Inventions in which the primary or intended use or commercial exploitation of which could be contrary to public order or morality (that is against the accepted norms of the society and is punishable as a crime) or which causes serious prejudice to human, animal or plant life or health or to the environment.

Example As in Biotechnology, termination of the germination of a seed by inserting a gene sequence that could lead to the disappearance of butterflies, any invention leading to theft or burglary, counterfeiting of currency notes, or bioterrorism.

(c) Inventions that are a mere discovery of something that already exists in nature.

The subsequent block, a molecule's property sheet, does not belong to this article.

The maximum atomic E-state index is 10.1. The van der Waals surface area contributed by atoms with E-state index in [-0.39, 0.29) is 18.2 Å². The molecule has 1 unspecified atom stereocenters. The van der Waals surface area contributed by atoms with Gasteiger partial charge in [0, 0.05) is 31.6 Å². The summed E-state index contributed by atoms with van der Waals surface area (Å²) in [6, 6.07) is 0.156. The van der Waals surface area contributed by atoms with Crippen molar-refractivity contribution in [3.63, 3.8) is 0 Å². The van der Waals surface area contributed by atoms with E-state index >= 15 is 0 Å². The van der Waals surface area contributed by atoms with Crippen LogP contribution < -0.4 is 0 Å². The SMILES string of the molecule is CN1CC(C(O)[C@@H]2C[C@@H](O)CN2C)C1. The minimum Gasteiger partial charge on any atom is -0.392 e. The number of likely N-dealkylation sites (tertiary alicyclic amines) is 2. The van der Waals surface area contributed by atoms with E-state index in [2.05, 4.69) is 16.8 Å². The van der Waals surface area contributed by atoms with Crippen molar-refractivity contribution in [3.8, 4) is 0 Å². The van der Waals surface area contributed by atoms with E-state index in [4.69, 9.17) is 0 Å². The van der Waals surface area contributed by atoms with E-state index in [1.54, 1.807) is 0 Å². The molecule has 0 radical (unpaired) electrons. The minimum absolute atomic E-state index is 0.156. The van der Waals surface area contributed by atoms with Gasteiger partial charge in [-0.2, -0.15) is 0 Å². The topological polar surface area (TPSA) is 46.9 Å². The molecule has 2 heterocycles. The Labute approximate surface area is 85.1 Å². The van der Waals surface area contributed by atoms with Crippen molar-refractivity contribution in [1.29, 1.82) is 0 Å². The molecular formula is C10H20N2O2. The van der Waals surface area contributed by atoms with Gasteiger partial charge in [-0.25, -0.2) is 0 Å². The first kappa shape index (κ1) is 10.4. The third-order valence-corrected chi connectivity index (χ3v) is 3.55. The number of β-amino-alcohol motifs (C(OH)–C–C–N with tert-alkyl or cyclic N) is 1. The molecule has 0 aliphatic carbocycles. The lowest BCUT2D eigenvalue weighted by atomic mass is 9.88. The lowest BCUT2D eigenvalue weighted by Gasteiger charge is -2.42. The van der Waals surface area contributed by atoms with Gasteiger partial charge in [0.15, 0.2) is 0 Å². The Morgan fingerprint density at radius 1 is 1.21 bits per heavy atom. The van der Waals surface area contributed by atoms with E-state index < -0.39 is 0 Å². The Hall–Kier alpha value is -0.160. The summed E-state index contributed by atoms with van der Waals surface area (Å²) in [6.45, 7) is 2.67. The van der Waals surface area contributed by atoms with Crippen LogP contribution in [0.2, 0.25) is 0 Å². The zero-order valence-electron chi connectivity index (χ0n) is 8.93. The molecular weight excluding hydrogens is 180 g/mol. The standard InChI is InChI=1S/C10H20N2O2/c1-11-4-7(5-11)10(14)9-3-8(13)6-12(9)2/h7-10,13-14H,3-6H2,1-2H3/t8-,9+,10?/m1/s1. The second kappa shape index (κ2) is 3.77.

The mere discovery of a scientific principle or the formulation of an abstract theory or discovery of any living or non-living substances occurring in nature.

Explanation Mere discovery of something that is already existing freely in nature is a discovery and not an invention and hence cannot be patented unless it is used in the process of manufacturing an article or substance. For instance, the mere discovery of a micro-organism is not patentable.

Invention criteria under Patent Act

1) Invention must be New

Novelty is a fundamental requirement and an undisputed condition of patentability. An invention will not be novel if it has been disclosed in the public through any type of publication anywhere in the world. For example, a lot of hue and cry has been raised in India when the patent was granted to turmeric products in United States on the ground that it is not new and it is already published in Indian Texts and use of Turmeric preparations has been made in India since times immemorial. Further .the Newness of an invention depends upon the state of existing knowledge as well as the similar inventions in that particular field.